Quickly build a Custom Power BI Visual (KPI Card) …

First, we create a new visual using PowerShell and open Visual Studio:

pbiviz new KPICard_Tutorial
cd kPICardTutorial
start devenv .

See commit for the newly created files.

We create the Power BI File with some Sample Data.



We publish the Power BI file to the cloud and start the server (using PowerShell).

pbiviz start

We add the custom visual (‘</>’) and press the reload button (triangle).





We start to make changes in visual.ts and once we save the file, we can directly see the impact on the visual running on the web.



First, we remove all the lines in the constructor and most of them in the update function. See results here. The code and debugger results look like this:



We will now add a rectangle for each KPI. We will do this in a very stripped-down manner, so without any nice typed containers as described in the official documentation, to keep this as straightforward as possible.

First, we add a svg element using D3 (see commit)



When we right-click on our visual and select ‘inspect’, we see that the SVG element has been created.



Add rectangle per KPI

Next, we create a rect element per KPI using D3, see commit and illustration below.



In line 58, we directly mapped our Power BI data to the data property of our rectangles by copying the path to the value from the inspector:



Add ‘console.log(options)’ in the update function, open DevTools (or equivalent) to access the options object.

As a result, we see that the rect elements have been created:



After updating the visual the number of rect elements stays the same, so D3 is properly mapping the elements to the provided dataset (thanks to the class attribute).

Add content and attributes to the rectangles

To set the x position dynamically, we add an index to the list of values to help determine the x position. We also add width and height and styling attributes to ensure our squares become visible.

We also need to make sure the SVG element’s width is equal to the viewport width.

The code looks like this:



See code changes here, please note our dataset is now called ‘map2’.

The result is that the squares will now automatically evenly distribute over the width of the viewport width (with each update of the visual).



Add selections / Interactivity

We will now add selections interaction which looks like this:



So, selecting a rectangle results in interaction with other dashboard elements.

To add selections interaction, we need to retreive selectionId’s, add these to the dataset and add the function call ‘this.selectionManager.select()’ to the on click event of a square. See changes in this commit. Primarily, the changes revolve around making the host and selectionmanager available in the visual class instance. So the selectionManager.select() call can be made on a ‘click’ event.



For more info, see this article on selections.


Add highlighting

To visually emphasize the square selected we use the SelectionId of the currently selected element to highlight that one, the remainder will be very light. In case of no selection, the squares will be dark. The result looks like this:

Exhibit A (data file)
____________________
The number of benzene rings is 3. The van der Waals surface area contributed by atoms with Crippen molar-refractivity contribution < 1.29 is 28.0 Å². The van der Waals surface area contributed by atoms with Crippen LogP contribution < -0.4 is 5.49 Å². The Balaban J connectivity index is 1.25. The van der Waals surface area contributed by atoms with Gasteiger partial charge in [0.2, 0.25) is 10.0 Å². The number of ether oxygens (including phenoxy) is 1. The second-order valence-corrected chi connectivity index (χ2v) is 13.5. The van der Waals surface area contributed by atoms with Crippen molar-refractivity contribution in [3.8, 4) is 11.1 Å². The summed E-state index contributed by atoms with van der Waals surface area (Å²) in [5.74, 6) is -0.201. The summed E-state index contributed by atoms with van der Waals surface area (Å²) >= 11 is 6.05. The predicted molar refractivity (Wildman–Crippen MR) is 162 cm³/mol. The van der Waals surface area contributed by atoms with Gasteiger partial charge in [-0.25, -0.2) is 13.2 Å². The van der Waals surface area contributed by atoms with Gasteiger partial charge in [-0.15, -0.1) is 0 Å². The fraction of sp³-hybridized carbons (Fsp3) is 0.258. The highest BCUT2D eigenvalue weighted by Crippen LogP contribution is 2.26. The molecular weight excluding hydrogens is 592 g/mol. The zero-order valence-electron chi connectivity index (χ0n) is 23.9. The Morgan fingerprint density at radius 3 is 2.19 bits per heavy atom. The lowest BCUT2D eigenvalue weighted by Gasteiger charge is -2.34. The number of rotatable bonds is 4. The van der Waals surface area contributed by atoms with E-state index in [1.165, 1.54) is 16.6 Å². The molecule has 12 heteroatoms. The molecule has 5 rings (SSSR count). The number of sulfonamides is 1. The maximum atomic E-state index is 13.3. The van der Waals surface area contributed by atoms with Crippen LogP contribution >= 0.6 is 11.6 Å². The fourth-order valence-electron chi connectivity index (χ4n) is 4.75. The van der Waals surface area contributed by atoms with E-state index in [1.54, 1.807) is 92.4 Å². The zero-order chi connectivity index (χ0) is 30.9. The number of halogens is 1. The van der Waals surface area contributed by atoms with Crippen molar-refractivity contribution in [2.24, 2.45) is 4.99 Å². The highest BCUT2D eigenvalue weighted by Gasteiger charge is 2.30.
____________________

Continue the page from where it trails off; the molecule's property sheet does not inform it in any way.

We only added a few lines, again in a very stripped-down manner, just to understand the core mechanisms at work. See commit here.



‘selectionManager.select’ returns the id’s of the selected elements. recSelectionMerged contains all the KPI elements. We compare id’s, when its a match we assign a different opacity to the element.


Adding formatting options

We will now add color pickers to the Visualization pane, which looks like this:



We need to make sure powerbi-visuals-utils-dataviewutils has the latest version so we can import dataViewWildcard. For this, we might need to, update, upgrade and ‘npm’ install ‘powerbi-visuals-utils-dataviewutils’. See here for all the needed dependencies (that can be installed via NPM).

import { dataViewWildcard } from "powerbi-visuals-utils-dataviewutils";

The most important part of the code change is the modification the enumerateObjectInstances, to ensure the formatting pane is populated with our KPI’s. Therefore, we iterate this.map2



Please note line 166, the selector, this basically holds the index position of the KPI to link this formatting option to the right KPI (it seems..). This is the content of the selector.



Once a color is selected, it adds a property to the dataViews object. Before any color selection DataViews looks like this:



After a color has been selected the dataViews looks like this:



The objects property has been added and contains the selected colour.

Therefore, we add this code to check for the ‘objects’ property and then assign the color to our dataset, if present.



This allows us to set the selected fill color here.



Add Highlighting

Finally, we add highlighting. This allows interaction from other visuals to our visual. The result looks like this:



Firstly, we need to enable highlights in the capabilities file.

Secondly, we need to make sure we use measure values.

Thirdly, we need to check for the presence of the highlight property and then use it to change the y position of the element (being evaluated).

The same applies here, before any selection is made, there is no highlight property, after a selection, its added to the measure values property:

Before selectionBefore selection



After selectionAfter selection




Hopefully, this article helped you get an understanding of the core mechanics that are used in Custom Visuals in a focused manner. This article is a repost from a Medium article, I am the original author. 

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